India, Thailand, The Philippines, and others, where agriculture contributes a major percentage of GDP, might see inflation in food prices, since a severe El Niño can brings dry spells and cause crop damage. In Indonesia, for example, the agriculture sector makes up more than 50% of overall employment.

In economies dependent on farming, long-lasting weather that upends crops will naturally impact farming output, and thus commodity pricing.

With these countries especially vulnerable to economic disruption, it may be more bad news that recent reports indicate we are about to see a particularly violent El Niño.

TIME weather

Flood Threat to Millions as Storms Bring Rain from South to Northeast

Flood warnings were in place from Washington to Boston

Millions of Americans were under the threat of flooding Tuesday as severe storms brought torrential rain from the Gulf Coast to the Northeast—including areas already waterlogged by recent downpours.

Flood watches and advisories were in place from Washington, D.C., through to Boston as heavy overnight rain was forecast to continue until the early afternoon.

Up to three inches of rain was also forecast for Virginia and the Carolinas, while the northern Plains including Nebraska and Iowa were set for repeated rounds of heavier thunderstorms with wind and hail damage, and possibly even tornadoes.

“There’s a storm system centered over Nashville, Tennessee, pulling moisture out of the Gulf all the way up the East Coast,” Weather Channel meteorologist Kevin Roth said…

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MONEY real estate

Atlantic Hurricane Season Could Bring High Costs

Prepare your home and finances for a disaster.

Atlantic hurricane season runs from June 1 through November 30. While the 2015 season is expected to bring ‘below average’ activity according to NOAA, that still means six to 11 named storms. Homeowners in geographic areas susceptible to hurricanes should be prepared with homeowners’ and flood insurance. For more information about hurricane-proofing your finances, check out It’s Hurricane Season: 5 Ways to Disaster-Proof Your Finances.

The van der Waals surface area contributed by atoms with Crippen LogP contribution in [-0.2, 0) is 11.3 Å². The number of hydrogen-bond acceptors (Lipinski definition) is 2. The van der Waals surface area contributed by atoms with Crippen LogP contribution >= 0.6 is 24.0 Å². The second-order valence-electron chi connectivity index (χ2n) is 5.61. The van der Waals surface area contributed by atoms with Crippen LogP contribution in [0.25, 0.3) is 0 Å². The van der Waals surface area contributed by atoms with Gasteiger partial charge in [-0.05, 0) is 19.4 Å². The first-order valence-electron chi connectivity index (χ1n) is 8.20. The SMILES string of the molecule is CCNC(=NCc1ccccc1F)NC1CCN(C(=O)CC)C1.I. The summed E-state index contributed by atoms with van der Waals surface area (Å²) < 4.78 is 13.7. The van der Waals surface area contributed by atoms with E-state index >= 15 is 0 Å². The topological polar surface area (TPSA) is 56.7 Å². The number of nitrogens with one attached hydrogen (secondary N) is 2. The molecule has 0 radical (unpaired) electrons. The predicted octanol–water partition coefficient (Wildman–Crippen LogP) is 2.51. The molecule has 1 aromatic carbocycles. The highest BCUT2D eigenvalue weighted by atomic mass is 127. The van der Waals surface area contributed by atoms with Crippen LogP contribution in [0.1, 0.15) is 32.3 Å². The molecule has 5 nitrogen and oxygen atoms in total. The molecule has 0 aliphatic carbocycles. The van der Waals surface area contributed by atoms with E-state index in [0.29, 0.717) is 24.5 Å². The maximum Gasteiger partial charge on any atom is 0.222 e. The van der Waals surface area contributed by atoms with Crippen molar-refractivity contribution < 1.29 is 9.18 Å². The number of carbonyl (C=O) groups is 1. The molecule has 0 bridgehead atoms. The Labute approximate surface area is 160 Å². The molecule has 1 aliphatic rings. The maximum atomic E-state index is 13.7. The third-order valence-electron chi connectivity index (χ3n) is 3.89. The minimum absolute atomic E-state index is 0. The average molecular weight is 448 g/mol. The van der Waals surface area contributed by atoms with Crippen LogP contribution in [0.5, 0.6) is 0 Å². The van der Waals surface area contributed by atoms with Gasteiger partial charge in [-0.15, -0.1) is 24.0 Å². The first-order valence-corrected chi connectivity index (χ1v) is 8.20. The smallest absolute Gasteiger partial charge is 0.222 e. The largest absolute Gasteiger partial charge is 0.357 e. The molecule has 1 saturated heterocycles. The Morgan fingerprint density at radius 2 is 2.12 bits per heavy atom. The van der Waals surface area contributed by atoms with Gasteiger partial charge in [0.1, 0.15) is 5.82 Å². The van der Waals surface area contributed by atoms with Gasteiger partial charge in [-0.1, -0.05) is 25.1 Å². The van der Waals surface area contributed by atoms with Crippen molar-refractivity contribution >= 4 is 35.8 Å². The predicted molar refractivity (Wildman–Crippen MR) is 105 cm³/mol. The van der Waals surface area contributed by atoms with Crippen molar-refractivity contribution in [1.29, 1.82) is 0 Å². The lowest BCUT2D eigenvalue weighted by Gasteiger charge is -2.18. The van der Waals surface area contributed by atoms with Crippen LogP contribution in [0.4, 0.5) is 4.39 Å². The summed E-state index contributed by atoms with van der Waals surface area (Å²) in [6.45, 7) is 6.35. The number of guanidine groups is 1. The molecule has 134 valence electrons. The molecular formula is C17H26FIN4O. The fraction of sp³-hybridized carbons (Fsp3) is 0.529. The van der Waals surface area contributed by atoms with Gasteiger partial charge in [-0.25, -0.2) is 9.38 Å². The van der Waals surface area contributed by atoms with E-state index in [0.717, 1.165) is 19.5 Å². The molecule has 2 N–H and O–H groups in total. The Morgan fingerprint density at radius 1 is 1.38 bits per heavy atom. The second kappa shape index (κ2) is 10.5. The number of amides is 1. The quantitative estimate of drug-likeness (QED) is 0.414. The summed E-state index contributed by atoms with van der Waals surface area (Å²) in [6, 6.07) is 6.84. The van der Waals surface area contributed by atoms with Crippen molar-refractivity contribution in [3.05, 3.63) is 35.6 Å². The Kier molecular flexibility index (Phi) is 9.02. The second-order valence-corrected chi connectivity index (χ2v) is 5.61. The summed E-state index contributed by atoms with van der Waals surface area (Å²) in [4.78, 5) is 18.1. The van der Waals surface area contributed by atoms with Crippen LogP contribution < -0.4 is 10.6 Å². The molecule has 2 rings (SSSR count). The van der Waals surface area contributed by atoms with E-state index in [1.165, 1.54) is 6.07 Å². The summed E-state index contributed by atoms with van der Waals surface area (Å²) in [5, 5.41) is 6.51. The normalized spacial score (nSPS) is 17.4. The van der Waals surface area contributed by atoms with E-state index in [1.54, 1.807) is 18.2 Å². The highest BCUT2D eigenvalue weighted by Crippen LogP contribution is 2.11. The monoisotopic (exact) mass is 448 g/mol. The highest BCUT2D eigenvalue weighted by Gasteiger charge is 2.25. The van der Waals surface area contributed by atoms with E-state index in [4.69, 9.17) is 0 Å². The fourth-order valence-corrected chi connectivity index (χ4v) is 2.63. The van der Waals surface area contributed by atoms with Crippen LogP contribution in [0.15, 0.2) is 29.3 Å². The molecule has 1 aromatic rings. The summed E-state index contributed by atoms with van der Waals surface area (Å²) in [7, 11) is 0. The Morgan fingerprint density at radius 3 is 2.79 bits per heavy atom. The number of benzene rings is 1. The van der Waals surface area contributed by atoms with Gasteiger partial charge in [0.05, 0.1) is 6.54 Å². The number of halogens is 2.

TIME weather

Anheuser-Busch Brewery Switches to Canning Water to Aid Flood Victims

The cans will go to those in need in Texas and Oklahoma

The next time Texans and Oklahomans crack open an Anheuser-Busch can, it may contain water instead of Bud Light.

The company has temporarily halted beer production at its Cartersville, Ga. brewery to instead can drinking water for victims of the severe flooding in Texas and Oklahoma. Approximately 50,000 cans are on their way to the two states. The company has a partner in the American Red Cross, which is helping distribute the water to the areas most in need.

Anheuser-Busch says the company switches to emergency production like this several times a year to help in crises. Earlier this month, it sent about 50,000 more cans to those affected by tornadoes and storms in the Oklahoma City area.

Twenty-five people have died in these recent floods, and more are missing.

TIME Apple

Everybody With an Apple Watch Is Now an Amateur Meteorologist

Apple Unveils iPhone 6
Justin Sullivan—Getty Images An attendee inspects the new Apple Watch during an Apple special event at the Flint Center for the Performing Arts on September 9, 2014 in Cupertino, California.

More like "cloudsourcing," right?

The latest update to popular iOS app Weather Underground lets Apple Watch wearers help crowdsource weather data straight from their wrists.

In a 5.0.1 update that was recently released for the free app, the new versions adds the following functionality: “Added crowd reporting, because your watch is waterproof, your phone is not. Tell us it’s raining from your wrist.” Basically, when you notice it’s starting to rain, you can tell the app, which then adds that to data from other users for more accurate weather reporting.

“Powered by 100,000+ weather stations, Weather Underground provides the world’s most accurate hyper-local weather forecasts, radar, maps, and severe weather alerts,” according to the app’s website.

In addition, the app boasts that it allows Apple Watch users to get all their weather data “at a glance,” including viewing current conditions both hourly and for the next 10 days.

The news of the app’s update comes after reports showed that Apple Watch third-party apps are expected to get a boost in quality by the fall, as developers will be able to create apps that run natively on the device.

 

 

TIME weather

Texas Floods: Dozens Rescued as State Struggles With Record Rain

Flood alerts extended nearly 800 miles from southern Texas to central Missouri

Dozens of people were rescued from flash flooding in central Texas early Friday, as emergency responders throughout the state struggled to cope with the wettest May on record.

Flood alerts extended nearly 800 miles from southern Texas to central Missouri, according to The Weather Channel’s Justin Abraham. He highlighted “major flash flooding issues around Dallas” after up to 6 inches of rain fell overnight.

Tow-truck driver Robert Levtzow, was stranded on a flooded Dallas street after responding to a police call.

“I was trying to put in reverse to get out and it died off and the water started rising immediately,” he told The Weather Channel. “I was scared, didn’t know really what to do [so] I called my wife immediately.”

Read the full story from our partners at NBC News